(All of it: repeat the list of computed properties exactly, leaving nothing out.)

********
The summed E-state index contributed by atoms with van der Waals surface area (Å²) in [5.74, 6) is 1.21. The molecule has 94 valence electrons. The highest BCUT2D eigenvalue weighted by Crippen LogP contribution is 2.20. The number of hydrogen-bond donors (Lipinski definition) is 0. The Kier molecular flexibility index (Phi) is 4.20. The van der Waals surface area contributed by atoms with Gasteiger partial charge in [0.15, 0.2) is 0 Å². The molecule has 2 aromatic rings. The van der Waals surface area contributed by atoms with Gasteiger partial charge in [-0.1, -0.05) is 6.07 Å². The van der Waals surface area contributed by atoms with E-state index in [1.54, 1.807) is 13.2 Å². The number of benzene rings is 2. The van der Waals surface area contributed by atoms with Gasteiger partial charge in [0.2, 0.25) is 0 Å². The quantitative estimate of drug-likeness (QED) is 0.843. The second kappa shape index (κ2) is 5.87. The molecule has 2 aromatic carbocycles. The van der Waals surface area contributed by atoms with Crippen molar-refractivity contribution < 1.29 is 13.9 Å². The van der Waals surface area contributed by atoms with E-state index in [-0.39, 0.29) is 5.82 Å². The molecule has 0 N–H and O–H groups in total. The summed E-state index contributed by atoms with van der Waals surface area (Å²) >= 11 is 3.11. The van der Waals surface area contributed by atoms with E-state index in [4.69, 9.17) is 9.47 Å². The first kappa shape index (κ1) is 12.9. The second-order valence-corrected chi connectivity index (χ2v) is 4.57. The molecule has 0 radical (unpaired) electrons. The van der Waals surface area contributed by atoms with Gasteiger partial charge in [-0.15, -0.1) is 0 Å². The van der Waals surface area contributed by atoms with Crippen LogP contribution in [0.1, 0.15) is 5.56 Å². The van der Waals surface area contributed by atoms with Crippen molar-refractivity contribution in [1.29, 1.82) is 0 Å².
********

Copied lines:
The summed E-state index contributed by atoms with van der Waals surface area (Å²) in [5.74, 6) is 1.21. The molecule has 94 valence electrons. The highest BCUT2D eigenvalue weighted by Crippen LogP contribution is 2.20. The number of hydrogen-bond donors (Lipinski definition) is 0. The Kier molecular flexibility index (Phi) is 4.20. The van der Waals surface area contributed by atoms with Gasteiger partial charge in [0.15, 0.2) is 0 Å². The molecule has 2 aromatic rings. The van der Waals surface area contributed by atoms with Gasteiger partial charge in [-0.1, -0.05) is 6.07 Å². The van der Waals surface area contributed by atoms with E-state index in [1.54, 1.807) is 13.2 Å². The number of benzene rings is 2. The van der Waals surface area contributed by atoms with Gasteiger partial charge in [0.2, 0.25) is 0 Å². The quantitative estimate of drug-likeness (QED) is 0.843. The second kappa shape index (κ2) is 5.87. The molecule has 2 aromatic carbocycles. The van der Waals surface area contributed by atoms with Crippen molar-refractivity contribution < 1.29 is 13.9 Å². The van der Waals surface area contributed by atoms with E-state index in [-0.39, 0.29) is 5.82 Å². The molecule has 0 N–H and O–H groups in total. The summed E-state index contributed by atoms with van der Waals surface area (Å²) >= 11 is 3.11. The van der Waals surface area contributed by atoms with E-state index in [4.69, 9.17) is 9.47 Å². The first kappa shape index (κ1) is 12.9. The second-order valence-corrected chi connectivity index (χ2v) is 4.57. The molecule has 0 radical (unpaired) electrons. The van der Waals surface area contributed by atoms with Gasteiger partial charge in [-0.15, -0.1) is 0 Å². The van der Waals surface area contributed by atoms with Crippen LogP contribution in [0.1, 0.15) is 5.56 Å². The van der Waals surface area contributed by atoms with Crippen molar-refractivity contribution in [1.29, 1.82) is 0 Å².